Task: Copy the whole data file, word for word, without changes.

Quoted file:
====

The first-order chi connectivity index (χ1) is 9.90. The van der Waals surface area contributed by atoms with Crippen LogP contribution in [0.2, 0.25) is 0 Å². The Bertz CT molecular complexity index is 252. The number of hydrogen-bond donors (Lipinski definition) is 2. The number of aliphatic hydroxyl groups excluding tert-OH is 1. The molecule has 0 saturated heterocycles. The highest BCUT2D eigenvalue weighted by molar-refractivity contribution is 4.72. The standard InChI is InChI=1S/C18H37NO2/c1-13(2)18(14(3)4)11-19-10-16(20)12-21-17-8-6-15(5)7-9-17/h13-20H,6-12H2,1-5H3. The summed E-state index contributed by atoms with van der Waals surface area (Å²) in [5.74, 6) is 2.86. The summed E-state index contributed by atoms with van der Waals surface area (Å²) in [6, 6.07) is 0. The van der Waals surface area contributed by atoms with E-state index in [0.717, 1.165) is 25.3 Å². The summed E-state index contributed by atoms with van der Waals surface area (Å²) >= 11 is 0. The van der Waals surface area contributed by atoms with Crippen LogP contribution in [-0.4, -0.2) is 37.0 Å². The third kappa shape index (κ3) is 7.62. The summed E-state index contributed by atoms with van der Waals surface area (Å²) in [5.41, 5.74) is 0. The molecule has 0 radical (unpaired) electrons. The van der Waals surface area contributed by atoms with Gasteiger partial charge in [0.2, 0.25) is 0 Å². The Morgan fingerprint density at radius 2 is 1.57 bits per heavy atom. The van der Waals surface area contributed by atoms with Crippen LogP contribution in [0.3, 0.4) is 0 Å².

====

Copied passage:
The first-order chi connectivity index (χ1) is 9.90. The van der Waals surface area contributed by atoms with Crippen LogP contribution in [0.2, 0.25) is 0 Å². The Bertz CT molecular complexity index is 252. The number of hydrogen-bond donors (Lipinski definition) is 2. The number of aliphatic hydroxyl groups excluding tert-OH is 1. The molecule has 0 saturated heterocycles. The highest BCUT2D eigenvalue weighted by molar-refractivity contribution is 4.72. The standard InChI is InChI=1S/C18H37NO2/c1-13(2)18(14(3)4)11-19-10-16(20)12-21-17-8-6-15(5)7-9-17/h13-20H,6-12H2,1-5H3. The summed E-state index contributed by atoms with van der Waals surface area (Å²) in [5.74, 6) is 2.86. The summed E-state index contributed by atoms with van der Waals surface area (Å²) in [6, 6.07) is 0. The van der Waals surface area contributed by atoms with E-state index in [0.717, 1.165) is 25.3 Å². The summed E-state index contributed by atoms with van der Waals surface area (Å²) >= 11 is 0. The van der Waals surface area contributed by atoms with Crippen LogP contribution in [-0.4, -0.2) is 37.0 Å². The third kappa shape index (κ3) is 7.62. The summed E-state index contributed by atoms with van der Waals surface area (Å²) in [5.41, 5.74) is 0. The molecule has 0 radical (unpaired) electrons. The van der Waals surface area contributed by atoms with Gasteiger partial charge in [0.2, 0.25) is 0 Å². The Morgan fingerprint density at radius 2 is 1.57 bits per heavy atom. The van der Waals surface area contributed by atoms with Crippen LogP contribution in [0.3, 0.4) is 0 Å².